Integration Research and Careers on the Phenotype
A National Science Foundation Research Traineeship (NRT)
Predicting an organism’s phenotype remains one of the central challenges of modern life science. Understanding how different scales of biological organization from the genome to the environment determine phenotypes and their consequences is a critical step in solving societal problems of human health, food security, and response to global climate change. The next generation of scientists, whether they work in academic careers or other settings, must be able to integrate and communicate their research across these scales and bring modern computational and quantitative approaches to bear on big data.
EXPAND seeks to address these central challenges by recruiting, training, and mentoring a diverse community of life sciences students with a broad intellectual platform to break down historic disciplinary silos. Broad scientific training is complemented with stage-specific professional development and exposure to a wide range of non-academic career opportunities.
Pillars to EXPAND...
Opportunities to Join EXPAND
EXPAND NRT Fellowship Application
EXPAND offers one-year fellowships to graduate students in the life sciences with a priority to those conducting interdisciplinary research on the phenotype. Fellowship support is intended, in part, to allow time flexibility for students to participate in an internship with the goal of exploring career options. EXPAND is a research training program, therefore student’s research plans are a central part of the application. Students also should explain how plans for an internship will enhance their professional and career development.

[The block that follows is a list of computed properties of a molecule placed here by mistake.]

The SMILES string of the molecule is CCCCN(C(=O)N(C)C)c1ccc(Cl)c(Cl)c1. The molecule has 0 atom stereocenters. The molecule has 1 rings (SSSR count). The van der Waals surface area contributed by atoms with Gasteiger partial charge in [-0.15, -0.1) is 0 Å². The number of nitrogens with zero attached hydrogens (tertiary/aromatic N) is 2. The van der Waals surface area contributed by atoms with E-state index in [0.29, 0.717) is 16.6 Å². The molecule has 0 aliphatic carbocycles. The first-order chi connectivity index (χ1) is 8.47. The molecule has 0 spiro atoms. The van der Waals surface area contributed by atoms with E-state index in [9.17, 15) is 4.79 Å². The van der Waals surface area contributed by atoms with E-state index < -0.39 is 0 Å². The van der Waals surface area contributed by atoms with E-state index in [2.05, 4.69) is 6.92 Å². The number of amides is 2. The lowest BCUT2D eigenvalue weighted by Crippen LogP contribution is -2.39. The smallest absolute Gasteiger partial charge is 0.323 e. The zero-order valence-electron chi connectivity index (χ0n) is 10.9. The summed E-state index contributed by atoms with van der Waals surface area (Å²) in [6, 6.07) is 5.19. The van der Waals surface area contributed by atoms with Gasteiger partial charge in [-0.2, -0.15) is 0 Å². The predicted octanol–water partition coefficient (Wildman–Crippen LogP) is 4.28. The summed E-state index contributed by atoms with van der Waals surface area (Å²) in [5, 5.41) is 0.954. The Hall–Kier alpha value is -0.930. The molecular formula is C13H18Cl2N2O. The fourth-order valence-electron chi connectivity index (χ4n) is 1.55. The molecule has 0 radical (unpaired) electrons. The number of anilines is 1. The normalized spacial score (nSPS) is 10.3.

Reintegrating the Phenotype
This research cluster realigns doctoral training to respond to complex societal questions regarding the phenotype by bringing together faculty and students in cell and developmental biology, neuroscience, evolution, ecology, psychology and environmental sciences. Participants will have the opportunity to explore a variety of topics, such as forecasting how changing environments will impact the biodiversity of phenotypes and species and understanding how the production and variation of disease and resistance phenotypes affect the development of effective management and treatment strategies. Alongside their disciplinary focus, doctoral fellows will be mentored as creative thinkers and productive collaborators across lab groups.